In Profile...Stephen Lai
Having spent his childhood in Hong Kong, Stephen Lai came to the UK alone when he was just 16 years old. Fast forward to the present day and he is the Managing Director of the chartered quantity surveyors company, Rider Levett Bucknall, who work on high profile projects across the world, including the tallest building in China.
Among other professional affiliations, Stephen is former President and Fellow of the Hong Kong Institute of Surveyors. He is currently the Chairman of the Mainland Affairs Committee of the Hong Kong Institute of Surveyors; a Director of the China Engineering Cost Association (CECA) and a Consultant of the Shenzhen Construction Costs Management Department (SZCECMD).
Stephen graduated from Aston in Building Economics and Measurement in 1984, and here he shares his key projects at Rider Levett Bucknall, meeting the President of China and tips for today’s graduates who want to work in the Far East.
You graduated from Aston in Building Economics and Measurement in 1984. Why did you choose to study at Aston?
I came to the UK to study my A levels at Andover College in Hampshire. I have some relatives who were based in London who collected me from the airport. At the time, I was the only Chinese student at Andover and I quite enjoyed that! I did a lot of sport at Andover and I played table tennis for Hampshire. I wanted to study Quantity Surveying and only a few places offered the degree course at that time.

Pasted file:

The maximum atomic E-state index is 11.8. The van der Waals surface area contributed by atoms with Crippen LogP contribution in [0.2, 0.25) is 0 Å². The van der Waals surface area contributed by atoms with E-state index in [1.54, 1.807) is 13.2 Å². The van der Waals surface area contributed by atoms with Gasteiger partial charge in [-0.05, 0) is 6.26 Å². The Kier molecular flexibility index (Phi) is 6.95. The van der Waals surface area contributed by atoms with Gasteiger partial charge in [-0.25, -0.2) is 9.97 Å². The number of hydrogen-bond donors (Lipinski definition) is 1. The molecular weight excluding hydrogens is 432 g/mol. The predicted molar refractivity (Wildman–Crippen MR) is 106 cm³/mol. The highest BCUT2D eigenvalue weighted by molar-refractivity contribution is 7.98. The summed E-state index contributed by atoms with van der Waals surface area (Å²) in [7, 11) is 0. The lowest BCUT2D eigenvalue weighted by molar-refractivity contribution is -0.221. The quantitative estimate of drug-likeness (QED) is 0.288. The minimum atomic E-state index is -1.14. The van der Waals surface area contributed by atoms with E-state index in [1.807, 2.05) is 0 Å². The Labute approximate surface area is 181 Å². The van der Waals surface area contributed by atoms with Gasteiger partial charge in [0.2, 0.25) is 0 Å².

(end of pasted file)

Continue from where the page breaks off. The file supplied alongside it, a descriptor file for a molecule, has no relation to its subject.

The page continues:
I was contacted by Professor Duggan from Aston University to offer me the place in the sandwich course of Building Economic and Measurement. I am so pleased that I choose Aston - the campus was lovely and the sandwich course gave me great practical experience
What memories do you have of your time at Aston?
I was a council member of the Chinese Society and we organised a lot of events, including Chinese New Year dinner and the most memorable movie night. The only way to obtain Chinese movies at the time was to travel to London, so I travelled down to collect the reels. We played it in the Great Hall and Chinese students from Aston and other local universities attended, as well as other students who came along for a cultural night. It was a very popular night, and we made quite a lot of money as a society.